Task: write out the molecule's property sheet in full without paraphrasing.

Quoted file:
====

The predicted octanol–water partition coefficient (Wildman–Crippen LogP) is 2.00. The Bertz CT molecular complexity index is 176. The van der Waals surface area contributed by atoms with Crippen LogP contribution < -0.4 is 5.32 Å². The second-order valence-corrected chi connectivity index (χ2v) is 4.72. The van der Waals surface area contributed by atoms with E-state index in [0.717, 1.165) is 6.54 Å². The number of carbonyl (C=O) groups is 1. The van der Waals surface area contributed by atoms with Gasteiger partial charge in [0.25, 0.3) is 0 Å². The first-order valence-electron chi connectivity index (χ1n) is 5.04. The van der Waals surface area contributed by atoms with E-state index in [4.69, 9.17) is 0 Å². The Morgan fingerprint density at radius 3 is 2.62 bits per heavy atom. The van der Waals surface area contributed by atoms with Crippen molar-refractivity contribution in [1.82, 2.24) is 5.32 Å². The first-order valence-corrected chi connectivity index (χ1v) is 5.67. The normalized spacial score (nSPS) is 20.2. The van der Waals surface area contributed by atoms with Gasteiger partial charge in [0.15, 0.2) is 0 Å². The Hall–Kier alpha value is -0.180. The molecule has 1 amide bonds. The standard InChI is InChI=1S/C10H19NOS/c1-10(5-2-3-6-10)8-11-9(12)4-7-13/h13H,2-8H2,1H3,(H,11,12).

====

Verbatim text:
The predicted octanol–water partition coefficient (Wildman–Crippen LogP) is 2.00. The Bertz CT molecular complexity index is 176. The van der Waals surface area contributed by atoms with Crippen LogP contribution < -0.4 is 5.32 Å². The second-order valence-corrected chi connectivity index (χ2v) is 4.72. The van der Waals surface area contributed by atoms with E-state index in [0.717, 1.165) is 6.54 Å². The number of carbonyl (C=O) groups is 1. The van der Waals surface area contributed by atoms with Gasteiger partial charge in [0.25, 0.3) is 0 Å². The first-order valence-electron chi connectivity index (χ1n) is 5.04. The van der Waals surface area contributed by atoms with E-state index in [4.69, 9.17) is 0 Å². The Morgan fingerprint density at radius 3 is 2.62 bits per heavy atom. The van der Waals surface area contributed by atoms with Crippen molar-refractivity contribution in [1.82, 2.24) is 5.32 Å². The first-order valence-corrected chi connectivity index (χ1v) is 5.67. The normalized spacial score (nSPS) is 20.2. The van der Waals surface area contributed by atoms with Gasteiger partial charge in [0.15, 0.2) is 0 Å². The Hall–Kier alpha value is -0.180. The molecule has 1 amide bonds. The standard InChI is InChI=1S/C10H19NOS/c1-10(5-2-3-6-10)8-11-9(12)4-7-13/h13H,2-8H2,1H3,(H,11,12).